Wednesday, February 07, 2007

Reflections on Blogging

A couple Friday mornings ago, just before I flew off to LA, I squeezed out an hour to sit down for a chat with Taipei Times feature reporter Ron Brownlow for the feature article he was writing for the Taipei Times on local blogs and websites about Taiwan. He had quite a bit about me in there....

Michael Turton was seeing too many reporters parachute into Taiwan and write what he felt were slanted, ill-informed stories. He had enough of "Beijing propaganda" and Chinese Nationalist Party (KMT, 國民黨) "handlers" framing the debate for Western media discourse on Taiwan.

So the 43-year-old university lecturer, who has a master's degree in international affairs, started the closest thing Taiwan has to an A-list English-language blog. His comments on the country's life and politics ( are widely read by journalists, and several of his posts have featured prominently on, the largest Democratic Party-leaning blog in the US.

"I like to see myself as presenting sides of Taiwan that most people ordinarily wouldn't interact with, especially overseas," Turton said. His Web presence has earned him a small degree of fame and notoriety that, in his words, "reflects a tremendous hunger for knowledge about Taiwan that's going unfulfilled in the traditional media."

Our talk ranged over a bunch of topics that have become issues for bloggers all over the world. One is censorship, including self-censorship. For example, out of fear of lawsuits, I have reframed many stories, and left out certain things. The example of Singapore and its successful program of suing people for criticizing the ruling party has spread to other nations -- during the 1980s it was an option considered and used in certain cases by the KMT. Recently much attention in the Asian blogosphere has focused on two Malaysian bloggers who are getting sued by a local newspaper for their political commentary. At the moment, a blogger has been incarcerated for 169 days by the US Attorney General in San Francisco for not turning over video data. So I blog with many different legal possibilities in mind.

Brownlow also asked about what I saw in the future for blogging. For me the major challenge is going to be bringing the Chinese-language and English language blogospheres together, because they have much to say to one another, and because Taiwanese bloggers need to get more recognition. The English-language Taiwan blogosphere is puny by comparison; the most popular Taiwan blogs get thousands of hits a day, the most popular English language blogs about Taiwan, Scott Sommers' and my own, get several hundred.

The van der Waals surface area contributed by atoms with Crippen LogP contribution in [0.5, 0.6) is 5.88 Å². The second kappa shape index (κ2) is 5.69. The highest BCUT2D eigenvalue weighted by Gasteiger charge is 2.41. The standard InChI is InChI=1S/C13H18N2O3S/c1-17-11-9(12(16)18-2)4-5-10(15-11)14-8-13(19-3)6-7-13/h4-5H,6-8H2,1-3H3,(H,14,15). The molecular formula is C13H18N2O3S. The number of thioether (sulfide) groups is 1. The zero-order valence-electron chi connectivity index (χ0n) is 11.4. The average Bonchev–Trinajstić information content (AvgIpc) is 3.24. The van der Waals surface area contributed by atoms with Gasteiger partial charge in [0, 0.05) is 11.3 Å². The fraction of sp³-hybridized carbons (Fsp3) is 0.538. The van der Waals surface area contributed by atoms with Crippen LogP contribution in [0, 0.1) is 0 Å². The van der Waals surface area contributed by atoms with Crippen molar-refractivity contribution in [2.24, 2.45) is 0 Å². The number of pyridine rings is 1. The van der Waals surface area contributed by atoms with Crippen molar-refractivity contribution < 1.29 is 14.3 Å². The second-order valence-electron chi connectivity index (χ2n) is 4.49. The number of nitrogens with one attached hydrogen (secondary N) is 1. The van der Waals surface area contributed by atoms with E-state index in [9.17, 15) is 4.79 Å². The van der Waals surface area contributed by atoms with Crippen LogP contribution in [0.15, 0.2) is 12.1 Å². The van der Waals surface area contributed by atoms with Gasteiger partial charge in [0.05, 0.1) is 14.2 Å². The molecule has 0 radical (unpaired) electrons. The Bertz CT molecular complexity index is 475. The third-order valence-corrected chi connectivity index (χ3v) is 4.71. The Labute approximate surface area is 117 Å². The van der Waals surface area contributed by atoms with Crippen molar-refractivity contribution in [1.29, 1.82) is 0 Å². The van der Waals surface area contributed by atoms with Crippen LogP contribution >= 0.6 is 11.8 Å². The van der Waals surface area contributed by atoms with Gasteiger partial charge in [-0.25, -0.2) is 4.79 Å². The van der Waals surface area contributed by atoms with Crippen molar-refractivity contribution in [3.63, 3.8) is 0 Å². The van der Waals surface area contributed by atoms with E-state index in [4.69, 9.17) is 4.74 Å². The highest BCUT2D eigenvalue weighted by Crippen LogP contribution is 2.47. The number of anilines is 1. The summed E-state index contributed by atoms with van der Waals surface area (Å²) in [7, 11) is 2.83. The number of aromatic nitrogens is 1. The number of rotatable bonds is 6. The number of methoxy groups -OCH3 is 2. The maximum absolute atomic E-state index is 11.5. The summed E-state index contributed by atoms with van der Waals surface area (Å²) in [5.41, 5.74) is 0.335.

Another issue we're all dealing with is the information explosion. Bloggers are generally not news investigators; we're commentators, from a personal slant. When a specific event happens, say, the anti-Chen protest led by Shih Ming-te last year, it generates many articles in the international media, as well as commentaries, and then a vast array of commentary on the primary reports and commentaries. Keeping up with the commentary on the commentary presents serious problems, especially as errors propagate around the blogosphere. The nature of communication is such that error propogates faster than accuracy; it is generally simpler, whereas accuracy requires work and understanding. There are plenty of tools out there, feeds and news aggregators, to keep track of the world, but in the future, with the number of blogs doubling at alarming rates and all repeating and elaborating on each other, Darwin's dictum that a bad theory soon disappears but a false fact never goes away, is likely to become the global mantra.

Ron asked whether I plan to make money from the blog. At the moment, I have no such plans.

All in all, it is always an interesting experience to be interviewed, even if interviews are like marriages -- interview in haste, repent for what you said at leisure. Ron was a professional, informed, friendly, and knowledgeable about his field. It was a good learning experience for me, and I thank Ron for the opportunity.


Anonymous said...'ve found your niche

Anonymous said...

jia yo!!! ^___^ I hope ur blog gets many many hits!!! ( ^ - ^ ) It's nice to see a non-china slanted blog!

Anonymous said...

there's no niche like a good niche...

Anonymous said...

I agree that bringing together Chinese and English language bloggerss would have a major impact on blogs here. The fact this is so much trouble is one of the great mysteries of the blogsphere. Many of the top Taiwanese bloggers speaker flawless English and I know my blog has a large number of Taiwanese readers. But I am continually frustrated by their lack of contribution to public discussion. I genuinely would like to hear the opinion of the Taiwanese and other Asians who read my blog.

But you're wrong on one thing. Your blog is more popular than mine. And I have the states to prove it!

Unknown said...

I've actually gotten quite a bit of participation from Taiwanese readers on my blog. I would guess that about 300 or so of the 1600 comments on my English blog last year were from Taiwanese people.

On my Chinese blog, though, it appears that only 4 out of 290 comments were made by foreigners (excluding me).